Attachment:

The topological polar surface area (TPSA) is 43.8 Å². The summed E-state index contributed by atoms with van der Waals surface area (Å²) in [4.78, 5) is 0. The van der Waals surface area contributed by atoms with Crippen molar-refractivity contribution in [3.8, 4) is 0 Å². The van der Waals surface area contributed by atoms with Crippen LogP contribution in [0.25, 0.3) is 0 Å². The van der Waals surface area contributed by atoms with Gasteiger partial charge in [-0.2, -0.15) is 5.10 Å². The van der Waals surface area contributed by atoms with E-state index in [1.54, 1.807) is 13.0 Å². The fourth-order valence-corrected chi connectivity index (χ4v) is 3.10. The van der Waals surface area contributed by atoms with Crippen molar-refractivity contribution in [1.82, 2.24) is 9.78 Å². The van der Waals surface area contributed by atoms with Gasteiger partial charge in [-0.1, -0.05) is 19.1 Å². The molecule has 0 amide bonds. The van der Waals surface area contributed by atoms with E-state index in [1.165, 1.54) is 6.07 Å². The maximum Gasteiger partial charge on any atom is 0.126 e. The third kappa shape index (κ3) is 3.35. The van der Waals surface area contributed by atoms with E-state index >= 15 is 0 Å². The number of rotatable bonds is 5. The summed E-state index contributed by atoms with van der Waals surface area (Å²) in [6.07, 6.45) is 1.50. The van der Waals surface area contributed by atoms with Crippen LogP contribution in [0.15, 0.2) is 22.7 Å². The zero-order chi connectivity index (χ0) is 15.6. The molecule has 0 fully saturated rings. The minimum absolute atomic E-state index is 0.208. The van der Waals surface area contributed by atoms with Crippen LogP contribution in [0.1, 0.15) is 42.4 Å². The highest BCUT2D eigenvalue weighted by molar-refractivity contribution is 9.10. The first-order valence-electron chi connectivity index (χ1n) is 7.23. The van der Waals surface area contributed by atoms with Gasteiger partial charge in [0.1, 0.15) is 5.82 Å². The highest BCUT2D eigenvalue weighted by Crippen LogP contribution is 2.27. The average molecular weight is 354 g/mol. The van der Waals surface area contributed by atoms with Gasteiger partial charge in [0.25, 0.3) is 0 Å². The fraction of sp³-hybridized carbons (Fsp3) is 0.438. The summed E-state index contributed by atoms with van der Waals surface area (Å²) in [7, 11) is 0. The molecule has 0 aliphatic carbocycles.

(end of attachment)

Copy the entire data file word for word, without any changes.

The topological polar surface area (TPSA) is 43.8 Å². The summed E-state index contributed by atoms with van der Waals surface area (Å²) in [4.78, 5) is 0. The van der Waals surface area contributed by atoms with Crippen molar-refractivity contribution in [3.8, 4) is 0 Å². The van der Waals surface area contributed by atoms with Crippen LogP contribution in [0.25, 0.3) is 0 Å². The van der Waals surface area contributed by atoms with Gasteiger partial charge in [-0.2, -0.15) is 5.10 Å². The van der Waals surface area contributed by atoms with E-state index in [1.54, 1.807) is 13.0 Å². The fourth-order valence-corrected chi connectivity index (χ4v) is 3.10. The van der Waals surface area contributed by atoms with Crippen molar-refractivity contribution in [1.82, 2.24) is 9.78 Å². The van der Waals surface area contributed by atoms with Gasteiger partial charge in [-0.1, -0.05) is 19.1 Å². The molecule has 0 amide bonds. The van der Waals surface area contributed by atoms with E-state index in [1.165, 1.54) is 6.07 Å². The maximum Gasteiger partial charge on any atom is 0.126 e. The third kappa shape index (κ3) is 3.35. The van der Waals surface area contributed by atoms with E-state index >= 15 is 0 Å². The number of rotatable bonds is 5. The summed E-state index contributed by atoms with van der Waals surface area (Å²) in [6.07, 6.45) is 1.50. The van der Waals surface area contributed by atoms with Crippen LogP contribution in [0.15, 0.2) is 22.7 Å². The zero-order chi connectivity index (χ0) is 15.6. The molecule has 0 fully saturated rings. The minimum absolute atomic E-state index is 0.208. The van der Waals surface area contributed by atoms with Crippen LogP contribution in [0.1, 0.15) is 42.4 Å². The highest BCUT2D eigenvalue weighted by molar-refractivity contribution is 9.10. The first-order valence-electron chi connectivity index (χ1n) is 7.23. The van der Waals surface area contributed by atoms with Gasteiger partial charge in [0.1, 0.15) is 5.82 Å². The highest BCUT2D eigenvalue weighted by Crippen LogP contribution is 2.27. The average molecular weight is 354 g/mol. The van der Waals surface area contributed by atoms with Gasteiger partial charge in [0.25, 0.3) is 0 Å². The fraction of sp³-hybridized carbons (Fsp3) is 0.438. The summed E-state index contributed by atoms with van der Waals surface area (Å²) in [7, 11) is 0. The molecule has 0 aliphatic carbocycles.